Green turtles are primarilyherbivorous, mostly eating seagrassand algae. Juveniles are carnivorous.Green turtles undertake long-distancedispersal around feeding areas and toand from nesting beaches. Individualstagged in the Kimberley have beenrecaptured in the Top End, andindividuals tagged at breeding sites inthe northern Great Barrier Reef havebeen recaptured in the southern Gulfof Carpentaria. Individuals tagged innorth-eastern Arnhem Land makecomplex and long movements aroundthe western shores of the Gulf ofCarpentaria (Kennett
. 2004)In the NT, green turtles nest mainly onwide beaches backed by large dunesystems, and may occur at highdensities in such sites (Chatto 1998).
A recent assessment of trends for thisspecies in the southern Great BarrierReef has shown that the overallpopulation increased by 11% perannum over 8 years (1985-1992)
andthe female nesting populationincreased by 3% per annum between1974 and 1998 (Chaloupka andLimpus 2001).There are few population trend datafor the NT. There is some anecdotalevidence of at least localised declineof marine turtles in general (Kennett
. 2004). Given the indications of apopulation at least in the thousands inboth the breeding and feedingsegments with no evidence ofsubstantial decline the species isconsidered as
for theNorthern Territory.
As with other marine turtles, there area broad range of factors that threatenthis species. These may include by-catch in commercial fisheries (Poinerand Harris 1996); Indigenous harvest;predation of eggs and young by dogs,pigs and goannas; marine pollution,including entanglement in ghost nets;and disturbance at main breedingsites.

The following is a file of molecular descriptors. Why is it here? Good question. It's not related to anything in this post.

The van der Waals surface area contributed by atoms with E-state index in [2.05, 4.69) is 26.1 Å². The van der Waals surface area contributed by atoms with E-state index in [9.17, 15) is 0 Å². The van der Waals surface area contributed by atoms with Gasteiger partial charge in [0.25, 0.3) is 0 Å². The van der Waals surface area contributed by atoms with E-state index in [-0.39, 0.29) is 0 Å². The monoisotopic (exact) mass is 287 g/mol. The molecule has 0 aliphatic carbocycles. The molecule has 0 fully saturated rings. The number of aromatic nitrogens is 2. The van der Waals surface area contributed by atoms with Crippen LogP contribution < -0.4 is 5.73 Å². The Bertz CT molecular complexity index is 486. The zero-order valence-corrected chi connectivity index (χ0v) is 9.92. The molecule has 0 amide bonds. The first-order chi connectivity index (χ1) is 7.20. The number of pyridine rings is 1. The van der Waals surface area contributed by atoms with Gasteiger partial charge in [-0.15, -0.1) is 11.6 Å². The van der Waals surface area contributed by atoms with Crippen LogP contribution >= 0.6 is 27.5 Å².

Conservation objectives andmanagement
A national recovery plan for thisspecies, and other marine turtles, wasimplemented in 2003 (EnvironmentAustralia 2003).This plan includes actions that: (i) aimto reduce mortality of turtles(principally through ameliorativeactions within commercial fisheries,and maintenance of sustainableharvest by Indigenous communities),(ii) develop and integrate monitoringprograms; (iii) manage factors thataffect reproductive success (in thiscase, outside NT); (iv) identify andprotect critical habitat (including seagrass beds); (v) enhancecommunication of information; and (vi)enhance international actions andcooperation.
Robert TaylorRay ChattoJohn Woinarski[May 2006]
Chaloupka, M., and Limpus, C. (2001).Trends in the abundance of seaturtles resident in southern GreatBarrier Reef waters.
235-249.Chatto, R. (1998). A preliminary overviewof the locations of marine turtlenesting in the Northern Territory. In
Marine turtle conservation and management in northern Australia
.(eds R. Kennett, A. Webb, G. Duff, M.Guinea and G. Hill.) pp. 33-40.(Northern Territory University,Darwin.)Environment Australia (2003)
Recovery Plan for marine Turtles in Australia
.(Environment Australia, Canberra.)Kennett, R., Robinson, C.J., Kiessling, I.,Yunupingu, D., Munungurritj, N., andYunupingu, D. (2004). Indigenousinitiatives for co-management of